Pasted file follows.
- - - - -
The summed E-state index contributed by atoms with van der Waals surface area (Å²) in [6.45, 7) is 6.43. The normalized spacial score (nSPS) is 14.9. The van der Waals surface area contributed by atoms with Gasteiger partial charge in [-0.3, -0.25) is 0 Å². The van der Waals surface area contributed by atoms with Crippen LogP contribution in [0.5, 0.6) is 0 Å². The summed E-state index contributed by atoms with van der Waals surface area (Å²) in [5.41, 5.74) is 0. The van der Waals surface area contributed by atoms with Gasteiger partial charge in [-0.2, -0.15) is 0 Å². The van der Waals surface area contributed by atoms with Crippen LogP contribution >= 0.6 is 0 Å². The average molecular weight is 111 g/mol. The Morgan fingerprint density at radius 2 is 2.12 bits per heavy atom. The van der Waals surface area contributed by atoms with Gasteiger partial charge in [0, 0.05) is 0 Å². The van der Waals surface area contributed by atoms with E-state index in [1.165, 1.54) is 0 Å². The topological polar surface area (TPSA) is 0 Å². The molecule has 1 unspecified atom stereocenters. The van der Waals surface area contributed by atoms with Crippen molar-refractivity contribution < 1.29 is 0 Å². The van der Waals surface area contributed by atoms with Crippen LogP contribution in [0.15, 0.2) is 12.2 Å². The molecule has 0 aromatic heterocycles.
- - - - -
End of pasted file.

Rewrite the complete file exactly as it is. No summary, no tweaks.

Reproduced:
The summed E-state index contributed by atoms with van der Waals surface area (Å²) in [6.45, 7) is 6.43. The normalized spacial score (nSPS) is 14.9. The van der Waals surface area contributed by atoms with Gasteiger partial charge in [-0.3, -0.25) is 0 Å². The van der Waals surface area contributed by atoms with Crippen LogP contribution in [0.5, 0.6) is 0 Å². The summed E-state index contributed by atoms with van der Waals surface area (Å²) in [5.41, 5.74) is 0. The van der Waals surface area contributed by atoms with Gasteiger partial charge in [-0.2, -0.15) is 0 Å². The van der Waals surface area contributed by atoms with Crippen LogP contribution >= 0.6 is 0 Å². The average molecular weight is 111 g/mol. The Morgan fingerprint density at radius 2 is 2.12 bits per heavy atom. The van der Waals surface area contributed by atoms with Gasteiger partial charge in [0, 0.05) is 0 Å². The van der Waals surface area contributed by atoms with E-state index in [1.165, 1.54) is 0 Å². The topological polar surface area (TPSA) is 0 Å². The molecule has 1 unspecified atom stereocenters. The van der Waals surface area contributed by atoms with Crippen molar-refractivity contribution < 1.29 is 0 Å². The van der Waals surface area contributed by atoms with Crippen LogP contribution in [0.15, 0.2) is 12.2 Å². The molecule has 0 aromatic heterocycles.